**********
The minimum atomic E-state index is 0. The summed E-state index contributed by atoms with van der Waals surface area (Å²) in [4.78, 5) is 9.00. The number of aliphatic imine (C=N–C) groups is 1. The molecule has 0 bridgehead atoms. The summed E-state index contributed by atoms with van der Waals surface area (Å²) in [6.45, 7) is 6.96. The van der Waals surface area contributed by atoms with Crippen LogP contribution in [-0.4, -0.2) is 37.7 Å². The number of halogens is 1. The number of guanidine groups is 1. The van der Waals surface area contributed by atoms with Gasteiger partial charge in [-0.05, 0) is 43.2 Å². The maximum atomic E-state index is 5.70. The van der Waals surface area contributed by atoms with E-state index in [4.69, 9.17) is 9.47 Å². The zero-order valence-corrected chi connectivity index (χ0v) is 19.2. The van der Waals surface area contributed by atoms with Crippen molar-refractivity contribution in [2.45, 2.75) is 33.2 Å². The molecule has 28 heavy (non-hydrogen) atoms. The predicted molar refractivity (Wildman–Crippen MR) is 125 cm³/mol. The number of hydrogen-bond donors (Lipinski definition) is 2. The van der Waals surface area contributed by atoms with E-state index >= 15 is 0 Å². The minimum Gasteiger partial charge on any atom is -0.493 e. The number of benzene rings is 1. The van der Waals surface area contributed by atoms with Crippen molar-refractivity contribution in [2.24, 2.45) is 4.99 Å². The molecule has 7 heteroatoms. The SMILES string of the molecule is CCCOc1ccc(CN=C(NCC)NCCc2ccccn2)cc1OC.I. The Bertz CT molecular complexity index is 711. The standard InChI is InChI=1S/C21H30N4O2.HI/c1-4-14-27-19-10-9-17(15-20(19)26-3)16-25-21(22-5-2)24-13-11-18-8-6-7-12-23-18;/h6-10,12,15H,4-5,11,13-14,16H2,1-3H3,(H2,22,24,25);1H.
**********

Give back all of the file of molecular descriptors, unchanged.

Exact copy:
The minimum atomic E-state index is 0. The summed E-state index contributed by atoms with van der Waals surface area (Å²) in [4.78, 5) is 9.00. The number of aliphatic imine (C=N–C) groups is 1. The molecule has 0 bridgehead atoms. The summed E-state index contributed by atoms with van der Waals surface area (Å²) in [6.45, 7) is 6.96. The van der Waals surface area contributed by atoms with Crippen LogP contribution in [-0.4, -0.2) is 37.7 Å². The number of halogens is 1. The number of guanidine groups is 1. The van der Waals surface area contributed by atoms with Gasteiger partial charge in [-0.05, 0) is 43.2 Å². The maximum atomic E-state index is 5.70. The van der Waals surface area contributed by atoms with E-state index in [4.69, 9.17) is 9.47 Å². The zero-order valence-corrected chi connectivity index (χ0v) is 19.2. The van der Waals surface area contributed by atoms with Crippen molar-refractivity contribution in [2.45, 2.75) is 33.2 Å². The molecule has 28 heavy (non-hydrogen) atoms. The predicted molar refractivity (Wildman–Crippen MR) is 125 cm³/mol. The number of hydrogen-bond donors (Lipinski definition) is 2. The van der Waals surface area contributed by atoms with E-state index >= 15 is 0 Å². The minimum Gasteiger partial charge on any atom is -0.493 e. The number of benzene rings is 1. The van der Waals surface area contributed by atoms with Crippen molar-refractivity contribution in [2.24, 2.45) is 4.99 Å². The molecule has 7 heteroatoms. The SMILES string of the molecule is CCCOc1ccc(CN=C(NCC)NCCc2ccccn2)cc1OC.I. The Bertz CT molecular complexity index is 711. The standard InChI is InChI=1S/C21H30N4O2.HI/c1-4-14-27-19-10-9-17(15-20(19)26-3)16-25-21(22-5-2)24-13-11-18-8-6-7-12-23-18;/h6-10,12,15H,4-5,11,13-14,16H2,1-3H3,(H2,22,24,25);1H.